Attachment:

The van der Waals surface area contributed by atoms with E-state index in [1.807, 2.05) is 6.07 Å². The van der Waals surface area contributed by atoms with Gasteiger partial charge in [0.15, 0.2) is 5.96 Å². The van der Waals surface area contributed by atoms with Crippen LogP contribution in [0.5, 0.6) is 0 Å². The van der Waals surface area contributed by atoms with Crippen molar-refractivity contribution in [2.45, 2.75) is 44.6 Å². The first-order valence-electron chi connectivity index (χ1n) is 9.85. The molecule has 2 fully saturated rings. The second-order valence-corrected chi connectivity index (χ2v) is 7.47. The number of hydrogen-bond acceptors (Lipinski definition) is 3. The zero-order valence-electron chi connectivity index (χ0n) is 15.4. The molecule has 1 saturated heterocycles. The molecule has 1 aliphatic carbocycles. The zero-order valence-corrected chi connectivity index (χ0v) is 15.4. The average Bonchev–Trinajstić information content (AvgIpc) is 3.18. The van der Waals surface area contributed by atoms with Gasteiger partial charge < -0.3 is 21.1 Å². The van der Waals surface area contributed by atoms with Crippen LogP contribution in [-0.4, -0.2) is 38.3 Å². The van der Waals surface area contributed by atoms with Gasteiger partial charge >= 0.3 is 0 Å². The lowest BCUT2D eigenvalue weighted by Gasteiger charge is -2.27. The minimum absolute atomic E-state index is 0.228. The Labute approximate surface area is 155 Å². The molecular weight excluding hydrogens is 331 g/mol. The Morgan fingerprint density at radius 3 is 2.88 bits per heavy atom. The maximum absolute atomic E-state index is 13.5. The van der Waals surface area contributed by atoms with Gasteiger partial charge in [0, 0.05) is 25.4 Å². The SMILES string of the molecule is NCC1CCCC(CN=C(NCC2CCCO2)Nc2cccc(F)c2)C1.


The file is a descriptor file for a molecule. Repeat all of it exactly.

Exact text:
The van der Waals surface area contributed by atoms with E-state index in [1.807, 2.05) is 6.07 Å². The van der Waals surface area contributed by atoms with Gasteiger partial charge in [0.15, 0.2) is 5.96 Å². The van der Waals surface area contributed by atoms with Crippen LogP contribution in [0.5, 0.6) is 0 Å². The van der Waals surface area contributed by atoms with Crippen molar-refractivity contribution in [2.45, 2.75) is 44.6 Å². The first-order valence-electron chi connectivity index (χ1n) is 9.85. The molecule has 2 fully saturated rings. The second-order valence-corrected chi connectivity index (χ2v) is 7.47. The number of hydrogen-bond acceptors (Lipinski definition) is 3. The zero-order valence-electron chi connectivity index (χ0n) is 15.4. The molecule has 1 saturated heterocycles. The molecule has 1 aliphatic carbocycles. The zero-order valence-corrected chi connectivity index (χ0v) is 15.4. The average Bonchev–Trinajstić information content (AvgIpc) is 3.18. The van der Waals surface area contributed by atoms with Gasteiger partial charge < -0.3 is 21.1 Å². The van der Waals surface area contributed by atoms with Crippen LogP contribution in [-0.4, -0.2) is 38.3 Å². The van der Waals surface area contributed by atoms with Gasteiger partial charge >= 0.3 is 0 Å². The lowest BCUT2D eigenvalue weighted by Gasteiger charge is -2.27. The minimum absolute atomic E-state index is 0.228. The Labute approximate surface area is 155 Å². The molecular weight excluding hydrogens is 331 g/mol. The Morgan fingerprint density at radius 3 is 2.88 bits per heavy atom. The maximum absolute atomic E-state index is 13.5. The van der Waals surface area contributed by atoms with Gasteiger partial charge in [0, 0.05) is 25.4 Å². The SMILES string of the molecule is NCC1CCCC(CN=C(NCC2CCCO2)Nc2cccc(F)c2)C1.